Today we’d like to introduce you to Tanner Chergosky.
Thanks for sharing your story with us Tanner. So, let’s start at the beginning and we can move on from there.
I grew up about 20 miles outside of Minneapolis. The Twin Cities are kinda on the map now, it’s always been a pretty hip and progressive place but people outside of the Midwest are just now catching on. I started skateboarding with a group of friends when I was maybe 13, and we all just grew up immersed in that culture because of it. Most of my childhood friends still skate, the rest just drink. We would make videos of ourselves skating and pass them around for fun, eventually putting them on YouTube and burning them onto DVDs and sometimes would hang out in our parents’ basement just to watch them together. When I went to college and enrolled in a film photography class, I saw this divide between a culture I was invested in and the rest of “normal” society. Like a lot of artists, I started trying to figure out how to bridge the gap using a camera, trying to show the lifestyle elements behind skateboarding and not just the act of skating itself.
I had lots of ideas growing up about what I wanted to do, at one point I literally wanted to be an alpaca farmer. As I continued my education, photography was the first thing that kind of stuck. Soon I was working as a photo assistant on commercial jobs in Minneapolis. Our main client was Target, and we would shoot on these complex lit sets, in the studio for days and days. It was great to be working with people creating high-quality commercial work, and I am so thankful for that chapter in my life, however it felt weirdly impersonal and I realized it wasn’t the right direction for me at the time. As I was finishing up college, my first photography professor and all-around inspiring person Laura Migliorino had me come back and act as the teaching assistant for the same class that set me on the path. That opened the door to teaching for a summer at Woodward Tahoe, which is a premiere action sports-focused kids camp in Northern California. I taught digital media, working with kids and showing them how to translate action-oriented things into images and videos. A lot of them wanted to do exactly what I did when I was their age: make videos of their buddies skating. After Tahoe, I decided to keep pursuing photography in LA where I currently live and have continued to grow into my career as a freelance photographer.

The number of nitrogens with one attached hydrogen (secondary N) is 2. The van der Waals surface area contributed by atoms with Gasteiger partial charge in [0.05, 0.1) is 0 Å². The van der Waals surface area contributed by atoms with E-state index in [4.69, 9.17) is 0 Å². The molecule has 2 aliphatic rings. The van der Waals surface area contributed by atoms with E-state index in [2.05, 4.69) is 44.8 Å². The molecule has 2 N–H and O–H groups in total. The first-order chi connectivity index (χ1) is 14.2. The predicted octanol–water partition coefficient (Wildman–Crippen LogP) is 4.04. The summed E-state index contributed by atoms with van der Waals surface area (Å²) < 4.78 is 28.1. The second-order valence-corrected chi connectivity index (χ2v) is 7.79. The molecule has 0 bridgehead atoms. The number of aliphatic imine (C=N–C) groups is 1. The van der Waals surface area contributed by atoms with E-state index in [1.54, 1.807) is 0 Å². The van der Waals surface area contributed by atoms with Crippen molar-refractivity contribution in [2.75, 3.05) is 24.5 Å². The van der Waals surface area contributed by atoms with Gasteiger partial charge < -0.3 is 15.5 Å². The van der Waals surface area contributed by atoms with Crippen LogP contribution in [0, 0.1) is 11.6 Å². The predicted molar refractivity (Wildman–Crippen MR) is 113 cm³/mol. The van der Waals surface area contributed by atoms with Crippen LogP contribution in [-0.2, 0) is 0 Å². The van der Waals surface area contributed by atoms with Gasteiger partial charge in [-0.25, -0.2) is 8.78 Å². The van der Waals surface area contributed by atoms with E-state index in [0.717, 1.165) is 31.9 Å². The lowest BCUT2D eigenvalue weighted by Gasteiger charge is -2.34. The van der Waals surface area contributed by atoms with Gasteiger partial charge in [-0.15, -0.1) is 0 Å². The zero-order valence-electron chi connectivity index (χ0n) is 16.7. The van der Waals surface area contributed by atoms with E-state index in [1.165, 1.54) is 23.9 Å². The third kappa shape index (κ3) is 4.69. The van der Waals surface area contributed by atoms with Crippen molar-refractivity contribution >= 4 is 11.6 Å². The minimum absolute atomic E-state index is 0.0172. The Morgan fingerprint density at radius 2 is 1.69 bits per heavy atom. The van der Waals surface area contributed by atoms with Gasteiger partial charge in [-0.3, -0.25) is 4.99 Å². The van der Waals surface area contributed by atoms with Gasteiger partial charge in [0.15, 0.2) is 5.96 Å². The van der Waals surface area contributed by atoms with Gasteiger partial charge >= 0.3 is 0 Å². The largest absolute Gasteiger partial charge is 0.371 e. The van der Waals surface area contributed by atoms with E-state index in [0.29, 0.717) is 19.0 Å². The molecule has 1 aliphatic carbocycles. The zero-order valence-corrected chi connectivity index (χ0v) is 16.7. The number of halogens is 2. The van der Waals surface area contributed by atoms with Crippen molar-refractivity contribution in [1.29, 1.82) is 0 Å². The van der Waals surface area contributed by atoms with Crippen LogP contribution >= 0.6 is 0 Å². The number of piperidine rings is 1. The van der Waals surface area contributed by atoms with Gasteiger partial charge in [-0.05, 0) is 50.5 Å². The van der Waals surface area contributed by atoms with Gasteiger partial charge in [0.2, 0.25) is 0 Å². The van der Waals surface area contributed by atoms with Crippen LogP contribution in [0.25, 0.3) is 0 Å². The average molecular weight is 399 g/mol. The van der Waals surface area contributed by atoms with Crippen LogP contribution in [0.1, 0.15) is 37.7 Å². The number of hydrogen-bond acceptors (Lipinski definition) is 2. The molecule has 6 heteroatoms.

Has it been a smooth road?
There have been tough-ish times along the way, but I’ve never really had time to focus on them, I’d just move on to the next thing. Before I landed in LA, I moved around and met a lot of kind people in a lot of places that just didn’t quite fit for me. I lived in Kansas City for a couple of years, I lived in Phoenix for a while, I moved back to Minnesota briefly, I lived in Denmark for a few months. In my mind, if you pay close attention to the serendipitous moments in life, where the kindness of strangers and the right calculated risks all come together, no matter what you’ll find yourself pointed in the right direction. It might not be pointed towards the final destination, but it will give you a place to look next.